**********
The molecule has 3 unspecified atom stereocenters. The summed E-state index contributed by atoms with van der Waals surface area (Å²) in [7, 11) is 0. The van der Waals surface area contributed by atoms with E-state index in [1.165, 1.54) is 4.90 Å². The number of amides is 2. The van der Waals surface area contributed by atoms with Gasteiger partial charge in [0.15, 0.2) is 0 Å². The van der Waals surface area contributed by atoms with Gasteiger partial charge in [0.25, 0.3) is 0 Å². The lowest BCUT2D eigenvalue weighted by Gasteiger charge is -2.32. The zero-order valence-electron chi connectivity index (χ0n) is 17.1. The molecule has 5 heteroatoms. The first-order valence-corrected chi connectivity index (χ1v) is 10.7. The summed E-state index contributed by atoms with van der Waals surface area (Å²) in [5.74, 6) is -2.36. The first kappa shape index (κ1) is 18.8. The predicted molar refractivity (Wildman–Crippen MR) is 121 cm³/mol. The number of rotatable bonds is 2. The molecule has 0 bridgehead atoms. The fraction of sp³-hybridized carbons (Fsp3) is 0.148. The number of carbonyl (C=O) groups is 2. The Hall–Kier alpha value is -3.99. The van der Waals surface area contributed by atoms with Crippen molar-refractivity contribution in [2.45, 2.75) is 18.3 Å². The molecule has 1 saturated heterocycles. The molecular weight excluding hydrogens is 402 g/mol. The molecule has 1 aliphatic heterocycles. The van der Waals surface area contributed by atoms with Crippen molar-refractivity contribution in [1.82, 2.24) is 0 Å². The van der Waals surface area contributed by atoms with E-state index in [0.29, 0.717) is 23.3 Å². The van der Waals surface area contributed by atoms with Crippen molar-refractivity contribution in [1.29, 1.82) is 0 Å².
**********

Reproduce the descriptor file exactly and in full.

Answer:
The molecule has 3 unspecified atom stereocenters. The summed E-state index contributed by atoms with van der Waals surface area (Å²) in [7, 11) is 0. The van der Waals surface area contributed by atoms with E-state index in [1.165, 1.54) is 4.90 Å². The number of amides is 2. The van der Waals surface area contributed by atoms with Gasteiger partial charge in [0.15, 0.2) is 0 Å². The van der Waals surface area contributed by atoms with Gasteiger partial charge in [0.25, 0.3) is 0 Å². The lowest BCUT2D eigenvalue weighted by Gasteiger charge is -2.32. The zero-order valence-electron chi connectivity index (χ0n) is 17.1. The molecule has 5 heteroatoms. The first-order valence-corrected chi connectivity index (χ1v) is 10.7. The summed E-state index contributed by atoms with van der Waals surface area (Å²) in [5.74, 6) is -2.36. The first kappa shape index (κ1) is 18.8. The predicted molar refractivity (Wildman–Crippen MR) is 121 cm³/mol. The number of rotatable bonds is 2. The molecule has 0 bridgehead atoms. The fraction of sp³-hybridized carbons (Fsp3) is 0.148. The number of carbonyl (C=O) groups is 2. The Hall–Kier alpha value is -3.99. The van der Waals surface area contributed by atoms with Crippen molar-refractivity contribution in [2.45, 2.75) is 18.3 Å². The molecule has 1 saturated heterocycles. The molecular weight excluding hydrogens is 402 g/mol. The molecule has 1 aliphatic heterocycles. The van der Waals surface area contributed by atoms with Crippen molar-refractivity contribution in [1.82, 2.24) is 0 Å². The van der Waals surface area contributed by atoms with E-state index in [0.29, 0.717) is 23.3 Å². The van der Waals surface area contributed by atoms with Crippen molar-refractivity contribution in [1.29, 1.82) is 0 Å².